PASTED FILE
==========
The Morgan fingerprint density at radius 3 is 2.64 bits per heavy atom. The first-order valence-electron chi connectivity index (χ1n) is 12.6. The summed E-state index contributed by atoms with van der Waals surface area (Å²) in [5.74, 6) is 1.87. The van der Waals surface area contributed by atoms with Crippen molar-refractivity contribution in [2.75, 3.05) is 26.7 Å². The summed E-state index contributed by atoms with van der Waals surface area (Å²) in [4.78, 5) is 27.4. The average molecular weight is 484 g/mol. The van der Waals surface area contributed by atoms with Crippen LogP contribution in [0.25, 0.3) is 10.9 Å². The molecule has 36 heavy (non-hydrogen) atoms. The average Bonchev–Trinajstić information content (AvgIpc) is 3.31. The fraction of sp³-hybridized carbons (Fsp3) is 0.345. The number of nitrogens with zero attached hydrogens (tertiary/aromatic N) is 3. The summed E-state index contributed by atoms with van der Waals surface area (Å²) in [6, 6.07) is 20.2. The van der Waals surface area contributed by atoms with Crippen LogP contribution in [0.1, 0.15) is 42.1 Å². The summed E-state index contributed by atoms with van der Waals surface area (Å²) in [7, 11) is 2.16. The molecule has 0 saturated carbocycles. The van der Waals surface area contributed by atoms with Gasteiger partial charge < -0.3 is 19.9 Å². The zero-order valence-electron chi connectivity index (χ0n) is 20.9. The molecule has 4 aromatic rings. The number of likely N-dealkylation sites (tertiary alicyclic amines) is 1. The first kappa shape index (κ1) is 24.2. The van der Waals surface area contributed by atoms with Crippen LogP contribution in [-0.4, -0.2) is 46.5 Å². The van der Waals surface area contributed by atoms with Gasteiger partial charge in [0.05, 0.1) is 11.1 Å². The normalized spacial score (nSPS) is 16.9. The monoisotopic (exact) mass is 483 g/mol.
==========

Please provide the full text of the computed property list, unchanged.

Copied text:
The Morgan fingerprint density at radius 3 is 2.64 bits per heavy atom. The first-order valence-electron chi connectivity index (χ1n) is 12.6. The summed E-state index contributed by atoms with van der Waals surface area (Å²) in [5.74, 6) is 1.87. The van der Waals surface area contributed by atoms with Crippen molar-refractivity contribution in [2.75, 3.05) is 26.7 Å². The summed E-state index contributed by atoms with van der Waals surface area (Å²) in [4.78, 5) is 27.4. The average molecular weight is 484 g/mol. The van der Waals surface area contributed by atoms with Crippen LogP contribution in [0.25, 0.3) is 10.9 Å². The molecule has 36 heavy (non-hydrogen) atoms. The average Bonchev–Trinajstić information content (AvgIpc) is 3.31. The fraction of sp³-hybridized carbons (Fsp3) is 0.345. The number of nitrogens with zero attached hydrogens (tertiary/aromatic N) is 3. The summed E-state index contributed by atoms with van der Waals surface area (Å²) in [6, 6.07) is 20.2. The van der Waals surface area contributed by atoms with Crippen LogP contribution in [0.1, 0.15) is 42.1 Å². The summed E-state index contributed by atoms with van der Waals surface area (Å²) in [7, 11) is 2.16. The molecule has 0 saturated carbocycles. The van der Waals surface area contributed by atoms with Gasteiger partial charge < -0.3 is 19.9 Å². The zero-order valence-electron chi connectivity index (χ0n) is 20.9. The molecule has 4 aromatic rings. The number of likely N-dealkylation sites (tertiary alicyclic amines) is 1. The first kappa shape index (κ1) is 24.2. The van der Waals surface area contributed by atoms with Crippen LogP contribution in [-0.4, -0.2) is 46.5 Å². The van der Waals surface area contributed by atoms with Gasteiger partial charge in [0.05, 0.1) is 11.1 Å². The normalized spacial score (nSPS) is 16.9. The monoisotopic (exact) mass is 483 g/mol.